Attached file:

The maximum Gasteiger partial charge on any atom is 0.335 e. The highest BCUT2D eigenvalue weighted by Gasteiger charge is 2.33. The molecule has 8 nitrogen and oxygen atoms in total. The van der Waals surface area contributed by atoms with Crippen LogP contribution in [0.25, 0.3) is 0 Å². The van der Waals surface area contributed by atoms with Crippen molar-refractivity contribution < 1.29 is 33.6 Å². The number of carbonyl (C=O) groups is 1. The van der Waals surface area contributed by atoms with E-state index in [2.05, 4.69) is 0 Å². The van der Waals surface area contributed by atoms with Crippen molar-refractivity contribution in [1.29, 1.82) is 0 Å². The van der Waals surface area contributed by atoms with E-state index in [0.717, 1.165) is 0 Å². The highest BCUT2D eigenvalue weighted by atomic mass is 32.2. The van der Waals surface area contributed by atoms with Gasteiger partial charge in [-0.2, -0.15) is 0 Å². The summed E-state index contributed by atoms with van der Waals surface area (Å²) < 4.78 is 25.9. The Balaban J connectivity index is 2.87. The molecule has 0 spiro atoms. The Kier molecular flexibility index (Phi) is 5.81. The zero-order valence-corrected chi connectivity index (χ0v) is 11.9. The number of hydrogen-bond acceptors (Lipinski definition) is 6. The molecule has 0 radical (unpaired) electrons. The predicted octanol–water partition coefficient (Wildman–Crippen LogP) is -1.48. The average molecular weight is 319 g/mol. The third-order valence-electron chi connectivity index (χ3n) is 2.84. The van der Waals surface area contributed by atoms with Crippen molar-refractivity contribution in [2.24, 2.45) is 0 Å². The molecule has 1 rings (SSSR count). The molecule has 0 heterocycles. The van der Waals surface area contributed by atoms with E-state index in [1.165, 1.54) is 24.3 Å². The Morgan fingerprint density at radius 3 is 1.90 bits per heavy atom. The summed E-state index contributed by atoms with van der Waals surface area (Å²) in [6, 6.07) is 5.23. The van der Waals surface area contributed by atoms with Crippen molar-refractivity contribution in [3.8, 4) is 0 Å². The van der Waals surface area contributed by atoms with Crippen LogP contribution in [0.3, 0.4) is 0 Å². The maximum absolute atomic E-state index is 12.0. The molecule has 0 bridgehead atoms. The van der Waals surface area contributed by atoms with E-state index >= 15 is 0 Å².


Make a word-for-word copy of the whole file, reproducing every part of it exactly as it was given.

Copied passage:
The maximum Gasteiger partial charge on any atom is 0.335 e. The highest BCUT2D eigenvalue weighted by Gasteiger charge is 2.33. The molecule has 8 nitrogen and oxygen atoms in total. The van der Waals surface area contributed by atoms with Crippen LogP contribution in [0.25, 0.3) is 0 Å². The van der Waals surface area contributed by atoms with Crippen molar-refractivity contribution < 1.29 is 33.6 Å². The number of carbonyl (C=O) groups is 1. The van der Waals surface area contributed by atoms with E-state index in [2.05, 4.69) is 0 Å². The van der Waals surface area contributed by atoms with Crippen molar-refractivity contribution in [1.29, 1.82) is 0 Å². The van der Waals surface area contributed by atoms with E-state index in [0.717, 1.165) is 0 Å². The highest BCUT2D eigenvalue weighted by atomic mass is 32.2. The van der Waals surface area contributed by atoms with Gasteiger partial charge in [-0.2, -0.15) is 0 Å². The summed E-state index contributed by atoms with van der Waals surface area (Å²) < 4.78 is 25.9. The Balaban J connectivity index is 2.87. The molecule has 0 spiro atoms. The Kier molecular flexibility index (Phi) is 5.81. The zero-order valence-corrected chi connectivity index (χ0v) is 11.9. The number of hydrogen-bond acceptors (Lipinski definition) is 6. The molecule has 0 radical (unpaired) electrons. The predicted octanol–water partition coefficient (Wildman–Crippen LogP) is -1.48. The average molecular weight is 319 g/mol. The third-order valence-electron chi connectivity index (χ3n) is 2.84. The van der Waals surface area contributed by atoms with Crippen molar-refractivity contribution in [2.24, 2.45) is 0 Å². The molecule has 1 rings (SSSR count). The molecule has 0 heterocycles. The van der Waals surface area contributed by atoms with E-state index in [1.165, 1.54) is 24.3 Å². The Morgan fingerprint density at radius 3 is 1.90 bits per heavy atom. The summed E-state index contributed by atoms with van der Waals surface area (Å²) in [6, 6.07) is 5.23. The van der Waals surface area contributed by atoms with Crippen molar-refractivity contribution in [3.8, 4) is 0 Å². The van der Waals surface area contributed by atoms with Crippen LogP contribution in [0.3, 0.4) is 0 Å². The maximum absolute atomic E-state index is 12.0. The molecule has 0 bridgehead atoms. The van der Waals surface area contributed by atoms with E-state index >= 15 is 0 Å².